Joel Samaha has been awarded the 2006-07 Horace T. Morse-University of Minnesota Alumni Association Award for Outstanding Contributions to Undergraduate Education.

David Yamane, Wake Forest University, received the Kulynych Family Omicron Delta Kappa Award for Outstanding Contribution to Student Life.


Anne Barrett and John Taylor, Florida State University, were approved in January 2007 for promotion to the rank of Associate Professor with tenure, starting Fall 2007.

Angela Cora Garcia joined the Sociology Department at Bentley College this January.

George Luke was appointed Visiting Assistant in Sociology at Florida State University.

Patricia Yancey Martin, Florida State University, is retiring in December 2007.

Janice McCabe, Indiana University, has joined the faculty of Florida State University as an assistant professor.

Verna Keith, Arizona State University, has joined Florida State University faculty as a full professor.

Neil Weiner has been named Research Director of the Vera Institute of Justice.

Rhonda Zingraff will begin a position as Associate Dean in the College of Integrated Science and Technology at James Madison University in July 2007.


James R. Bruce, Hendrix College, lectured to the Lublin Chapter of the Polish Academy of Science on “A Key to the Understanding of Societies Secrets: Cultural Values Revealed in Death and Dying” in Lublin, Poland, February 7, 2007.

Lawrence D. Bobo, Center for Comparative Studies in Race and Ethnicity, Stanford University, Victor Nee, Cornell University, and Pamela Barnhouse Walters, Indiana University, have been named 2007 Guggenheim Fellows.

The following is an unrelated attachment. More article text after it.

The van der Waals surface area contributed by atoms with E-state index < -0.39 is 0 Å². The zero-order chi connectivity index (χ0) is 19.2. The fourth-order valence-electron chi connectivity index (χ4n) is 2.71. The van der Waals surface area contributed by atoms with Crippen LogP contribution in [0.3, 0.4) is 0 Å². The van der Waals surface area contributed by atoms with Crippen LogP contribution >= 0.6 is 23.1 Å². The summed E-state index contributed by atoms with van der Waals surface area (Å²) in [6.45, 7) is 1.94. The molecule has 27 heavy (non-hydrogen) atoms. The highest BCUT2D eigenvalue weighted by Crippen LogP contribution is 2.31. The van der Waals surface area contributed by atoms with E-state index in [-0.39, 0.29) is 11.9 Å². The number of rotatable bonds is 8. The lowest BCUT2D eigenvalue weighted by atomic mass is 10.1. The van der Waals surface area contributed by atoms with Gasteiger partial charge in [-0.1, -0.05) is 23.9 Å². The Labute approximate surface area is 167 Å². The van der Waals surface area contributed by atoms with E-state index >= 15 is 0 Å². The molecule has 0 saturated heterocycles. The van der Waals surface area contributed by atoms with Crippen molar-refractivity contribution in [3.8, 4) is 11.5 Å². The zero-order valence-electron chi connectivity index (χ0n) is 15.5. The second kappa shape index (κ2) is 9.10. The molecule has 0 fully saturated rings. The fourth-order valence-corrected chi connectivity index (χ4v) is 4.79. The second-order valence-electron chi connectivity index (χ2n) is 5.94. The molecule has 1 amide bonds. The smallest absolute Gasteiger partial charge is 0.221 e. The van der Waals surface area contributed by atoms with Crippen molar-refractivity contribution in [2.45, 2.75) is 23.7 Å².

Tony Cortese was invited by the National Academy of Sciences to evaluate Ford Fellowship proposals in Sociology, American Studies, and Interdisciplinary Studies as part of a panel that met in Washington, D.C., March 1-3, 2007.

Burke Grandjean, Wyoming Survey & Analysis Center (WYSAC), University of Wyoming, has been honored by Rice University for his accomplishments subsequent to his academic and athletic endeavors at Rice University.

Arch Haller received an Honorary “Doctor of Social Science” Degree from Ohio State University at its winter commencement exercise.

Eugene (Gene) Rosa, Washington State University, gave a keynote address “A Thousand Flowers, A Thousand Weeds: New Challenges to the Rationality of Risk,” at the University of Cambridge, United Kingdom, on March 30, 2007.

Annette Schwabe was appointed an Assistant Professor of Sociology at Florida State University.

Members' New Books

Nancy Ammerman, Boston University, Everyday Religion: Observing Modern Religious Lives (Oxford University Press, 2006).

Jacqueline L. Angel, LBJ School of Pubic Affairs, and Keith E. Whitifield, eds,, The Health of Aging Hispanics: The Mexican- Origin Population (Springer, 2007).

Emily Barman, Boston University, Contesting Communities: The Transformation of Workplace Charity (Stanford University Press, 2006).

Richard A. Dello Buono, SSSP Global Division Chair, ed., Diálogo Sudamericano: Otra integración es posible [South American Dialogue: Another Integration is Possible] (Editorial Universidad Bolivariana/PCS, 2007).

Dean John Champion, Texas A&M International University, Probation, Parole, and Community Corrections, 6th edition (Pearson/Prentice Hall, 2008).

Kay Deaux, CUNY-Graduate Center, To Be An Immigrant (Russell Sage Foundation, 2006).

Mathieu Deflem, University of South Carolina, Sociologists in a Global Age: Biographical Perspectives (Ashgate, 2007).

Donna Gaines, A Misfit’s Manifesto: The Sociological Memoir of a Rock & Roll Heart (Rutgers University Press, 2007).

Stephen Kalberg, Boston University, Max Weber: The Protestant Ethic and the Spirit of Capitalism and the Rise of the West (Roxbury Publishers, 2007).

Linda Kalof, Michigan State University, and Amy Fitzgerald, University of Windsor, The Animals Reader: The Essential Classic and Contemporary Writings (Berg/Palgrave, 2007).

Ralph W. Larkin, Academic Research Consulting Service and John Jay College of Criminal Justice-CUNY, Comprehending Columbine (2007).